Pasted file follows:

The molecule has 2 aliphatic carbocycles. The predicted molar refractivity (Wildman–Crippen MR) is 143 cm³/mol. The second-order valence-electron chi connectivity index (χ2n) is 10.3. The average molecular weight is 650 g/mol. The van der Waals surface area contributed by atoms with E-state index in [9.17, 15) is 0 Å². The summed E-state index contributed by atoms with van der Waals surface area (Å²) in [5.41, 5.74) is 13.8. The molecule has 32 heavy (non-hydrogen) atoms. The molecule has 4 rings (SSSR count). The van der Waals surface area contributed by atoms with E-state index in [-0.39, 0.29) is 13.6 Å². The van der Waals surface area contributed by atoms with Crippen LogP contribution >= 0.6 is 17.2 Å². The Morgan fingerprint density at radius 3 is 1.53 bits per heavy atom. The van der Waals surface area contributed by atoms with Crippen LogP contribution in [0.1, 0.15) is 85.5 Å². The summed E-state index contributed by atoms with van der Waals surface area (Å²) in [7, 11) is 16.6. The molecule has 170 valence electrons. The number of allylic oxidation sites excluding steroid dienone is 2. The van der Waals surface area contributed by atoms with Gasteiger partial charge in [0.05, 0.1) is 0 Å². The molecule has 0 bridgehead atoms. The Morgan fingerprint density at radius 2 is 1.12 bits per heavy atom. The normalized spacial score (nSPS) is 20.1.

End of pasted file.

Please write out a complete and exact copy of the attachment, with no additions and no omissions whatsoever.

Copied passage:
The molecule has 2 aliphatic carbocycles. The predicted molar refractivity (Wildman–Crippen MR) is 143 cm³/mol. The second-order valence-electron chi connectivity index (χ2n) is 10.3. The average molecular weight is 650 g/mol. The van der Waals surface area contributed by atoms with E-state index in [9.17, 15) is 0 Å². The summed E-state index contributed by atoms with van der Waals surface area (Å²) in [5.41, 5.74) is 13.8. The molecule has 32 heavy (non-hydrogen) atoms. The molecule has 4 rings (SSSR count). The van der Waals surface area contributed by atoms with E-state index in [-0.39, 0.29) is 13.6 Å². The van der Waals surface area contributed by atoms with Crippen LogP contribution >= 0.6 is 17.2 Å². The Morgan fingerprint density at radius 3 is 1.53 bits per heavy atom. The van der Waals surface area contributed by atoms with Crippen LogP contribution in [0.1, 0.15) is 85.5 Å². The summed E-state index contributed by atoms with van der Waals surface area (Å²) in [7, 11) is 16.6. The molecule has 170 valence electrons. The number of allylic oxidation sites excluding steroid dienone is 2. The van der Waals surface area contributed by atoms with Gasteiger partial charge in [0.05, 0.1) is 0 Å². The molecule has 0 bridgehead atoms. The Morgan fingerprint density at radius 2 is 1.12 bits per heavy atom. The normalized spacial score (nSPS) is 20.1.